One of the mysteries of the English language finally explained.
A defensive action carried out by a retreating army.
- ‘The announcement represented a victory for defence chiefs who fought a fierce rearguard action against any change of policy.’
- ‘By the first week in January 1945, the German onslaught had been stopped and the Wehrmacht was fighting a desperate rearguard action.’
- ‘These are probably people left over from the old regime who are simply fighting a rearguard action.’
- ‘The EU and US have betrayed their promises to reform trade rules to promote development and poor countries have had to fight a rearguard action simply to keep some of their issues on the table.’
- ‘During the 1924 retreat from Chaouen to Tétouan in west Morocco, a disaster even greater than Anual, it fought a month-long rearguard action under Franco.’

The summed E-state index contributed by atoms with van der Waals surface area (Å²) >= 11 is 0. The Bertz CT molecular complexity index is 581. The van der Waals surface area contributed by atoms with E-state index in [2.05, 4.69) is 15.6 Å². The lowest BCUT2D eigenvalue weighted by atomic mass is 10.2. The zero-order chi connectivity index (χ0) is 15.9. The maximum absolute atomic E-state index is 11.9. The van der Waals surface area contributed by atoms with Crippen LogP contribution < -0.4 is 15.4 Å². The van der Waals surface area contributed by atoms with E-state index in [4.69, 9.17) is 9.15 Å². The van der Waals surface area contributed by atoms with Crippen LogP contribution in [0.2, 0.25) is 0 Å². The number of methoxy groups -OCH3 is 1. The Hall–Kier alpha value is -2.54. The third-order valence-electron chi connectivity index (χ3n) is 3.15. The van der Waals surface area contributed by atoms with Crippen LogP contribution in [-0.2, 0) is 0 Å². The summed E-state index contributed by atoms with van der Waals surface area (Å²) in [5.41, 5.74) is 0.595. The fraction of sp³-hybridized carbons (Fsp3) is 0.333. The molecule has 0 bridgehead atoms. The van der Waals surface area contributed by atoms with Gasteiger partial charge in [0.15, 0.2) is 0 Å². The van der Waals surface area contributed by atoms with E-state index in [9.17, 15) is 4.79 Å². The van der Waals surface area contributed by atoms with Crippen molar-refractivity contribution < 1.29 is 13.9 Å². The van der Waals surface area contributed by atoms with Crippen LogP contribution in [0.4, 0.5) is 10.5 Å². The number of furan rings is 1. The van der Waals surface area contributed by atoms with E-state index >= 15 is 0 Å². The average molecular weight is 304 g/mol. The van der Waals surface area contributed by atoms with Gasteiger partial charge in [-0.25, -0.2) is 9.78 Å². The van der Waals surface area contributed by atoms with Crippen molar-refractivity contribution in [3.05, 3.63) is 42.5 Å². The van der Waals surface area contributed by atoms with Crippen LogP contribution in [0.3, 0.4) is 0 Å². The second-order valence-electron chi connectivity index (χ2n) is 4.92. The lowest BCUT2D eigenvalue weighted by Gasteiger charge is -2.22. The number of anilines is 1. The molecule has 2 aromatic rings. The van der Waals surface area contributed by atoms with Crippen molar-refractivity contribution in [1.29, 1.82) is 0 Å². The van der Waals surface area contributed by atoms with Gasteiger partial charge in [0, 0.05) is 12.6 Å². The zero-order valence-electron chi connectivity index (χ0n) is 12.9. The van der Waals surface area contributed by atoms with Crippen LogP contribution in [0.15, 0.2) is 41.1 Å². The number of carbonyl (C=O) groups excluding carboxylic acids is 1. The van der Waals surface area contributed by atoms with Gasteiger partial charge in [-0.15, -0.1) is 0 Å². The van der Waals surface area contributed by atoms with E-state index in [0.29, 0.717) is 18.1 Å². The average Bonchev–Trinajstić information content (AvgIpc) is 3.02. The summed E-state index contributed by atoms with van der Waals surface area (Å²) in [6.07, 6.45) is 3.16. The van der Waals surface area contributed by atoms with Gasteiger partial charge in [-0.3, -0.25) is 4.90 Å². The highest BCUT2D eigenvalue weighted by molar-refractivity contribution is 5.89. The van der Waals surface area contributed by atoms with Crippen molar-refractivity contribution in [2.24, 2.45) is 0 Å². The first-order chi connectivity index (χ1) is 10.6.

- ‘Over the next 20 years Broughton fought a rearguard action in defence of his church, while at the same time he worked creatively to establish a new basis for its financial support and governance.’
- ‘After the Glorious Revolution he was made a Jacobite duke, fought at the Boyne, carried on the rearguard action, and died in Limerick just before it was forced to capitulate.’
- ‘That said it was all hands to the pump all the way for Newbridge, as they fought out a desperate rearguard action interrupted by sporadic breaks by Cleare and Carr and some excellent line kicking by Ahearne.’
- ‘And all the time we seem to be fighting a rearguard action to stay in business and remain competitive with others who don't have to accept the same sort of system as we do.’
- ‘With City happy to put men behind the ball and fight a valiant rearguard action, the onus was on Scunthorpe to find a way through.’
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